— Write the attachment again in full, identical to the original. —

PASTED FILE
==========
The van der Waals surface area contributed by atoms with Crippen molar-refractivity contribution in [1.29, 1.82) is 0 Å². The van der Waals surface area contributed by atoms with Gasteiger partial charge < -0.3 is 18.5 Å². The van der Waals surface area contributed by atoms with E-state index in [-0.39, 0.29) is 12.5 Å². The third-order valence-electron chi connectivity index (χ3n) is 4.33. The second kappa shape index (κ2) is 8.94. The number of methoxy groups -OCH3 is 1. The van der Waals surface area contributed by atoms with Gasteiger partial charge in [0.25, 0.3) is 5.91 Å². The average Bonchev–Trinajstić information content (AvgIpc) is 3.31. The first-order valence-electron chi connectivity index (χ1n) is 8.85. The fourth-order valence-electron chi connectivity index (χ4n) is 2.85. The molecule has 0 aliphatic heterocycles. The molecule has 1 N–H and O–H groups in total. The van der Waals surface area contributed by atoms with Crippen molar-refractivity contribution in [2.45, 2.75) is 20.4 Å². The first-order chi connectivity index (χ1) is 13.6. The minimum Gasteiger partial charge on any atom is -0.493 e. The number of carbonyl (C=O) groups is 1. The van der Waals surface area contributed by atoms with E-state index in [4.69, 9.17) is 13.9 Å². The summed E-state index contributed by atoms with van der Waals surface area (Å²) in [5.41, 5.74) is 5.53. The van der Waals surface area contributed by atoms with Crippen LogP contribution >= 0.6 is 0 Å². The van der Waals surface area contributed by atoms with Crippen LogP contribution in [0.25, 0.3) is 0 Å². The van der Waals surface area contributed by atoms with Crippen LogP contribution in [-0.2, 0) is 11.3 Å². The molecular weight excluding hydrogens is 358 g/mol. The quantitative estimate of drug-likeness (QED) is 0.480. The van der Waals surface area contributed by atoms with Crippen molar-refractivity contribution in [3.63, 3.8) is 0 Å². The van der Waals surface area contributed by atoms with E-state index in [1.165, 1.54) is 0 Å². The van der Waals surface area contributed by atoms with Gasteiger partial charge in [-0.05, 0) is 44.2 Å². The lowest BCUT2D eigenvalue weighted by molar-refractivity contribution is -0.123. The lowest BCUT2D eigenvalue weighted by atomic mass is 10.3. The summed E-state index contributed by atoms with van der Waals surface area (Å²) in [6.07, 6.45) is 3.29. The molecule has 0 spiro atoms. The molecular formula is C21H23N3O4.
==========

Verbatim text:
The van der Waals surface area contributed by atoms with Crippen molar-refractivity contribution in [1.29, 1.82) is 0 Å². The van der Waals surface area contributed by atoms with Gasteiger partial charge < -0.3 is 18.5 Å². The van der Waals surface area contributed by atoms with E-state index in [-0.39, 0.29) is 12.5 Å². The third-order valence-electron chi connectivity index (χ3n) is 4.33. The second kappa shape index (κ2) is 8.94. The number of methoxy groups -OCH3 is 1. The van der Waals surface area contributed by atoms with Gasteiger partial charge in [0.25, 0.3) is 5.91 Å². The average Bonchev–Trinajstić information content (AvgIpc) is 3.31. The first-order valence-electron chi connectivity index (χ1n) is 8.85. The fourth-order valence-electron chi connectivity index (χ4n) is 2.85. The molecule has 0 aliphatic heterocycles. The molecule has 1 N–H and O–H groups in total. The van der Waals surface area contributed by atoms with Crippen molar-refractivity contribution in [2.45, 2.75) is 20.4 Å². The first-order chi connectivity index (χ1) is 13.6. The minimum Gasteiger partial charge on any atom is -0.493 e. The number of carbonyl (C=O) groups is 1. The van der Waals surface area contributed by atoms with E-state index in [4.69, 9.17) is 13.9 Å². The summed E-state index contributed by atoms with van der Waals surface area (Å²) in [5.41, 5.74) is 5.53. The van der Waals surface area contributed by atoms with Crippen LogP contribution >= 0.6 is 0 Å². The van der Waals surface area contributed by atoms with Crippen LogP contribution in [0.25, 0.3) is 0 Å². The van der Waals surface area contributed by atoms with Crippen LogP contribution in [-0.2, 0) is 11.3 Å². The molecular weight excluding hydrogens is 358 g/mol. The quantitative estimate of drug-likeness (QED) is 0.480. The van der Waals surface area contributed by atoms with Crippen molar-refractivity contribution in [3.63, 3.8) is 0 Å². The van der Waals surface area contributed by atoms with E-state index in [1.165, 1.54) is 0 Å². The van der Waals surface area contributed by atoms with Gasteiger partial charge in [-0.05, 0) is 44.2 Å². The lowest BCUT2D eigenvalue weighted by molar-refractivity contribution is -0.123. The lowest BCUT2D eigenvalue weighted by atomic mass is 10.3. The summed E-state index contributed by atoms with van der Waals surface area (Å²) in [6.07, 6.45) is 3.29. The molecule has 0 spiro atoms. The molecular formula is C21H23N3O4.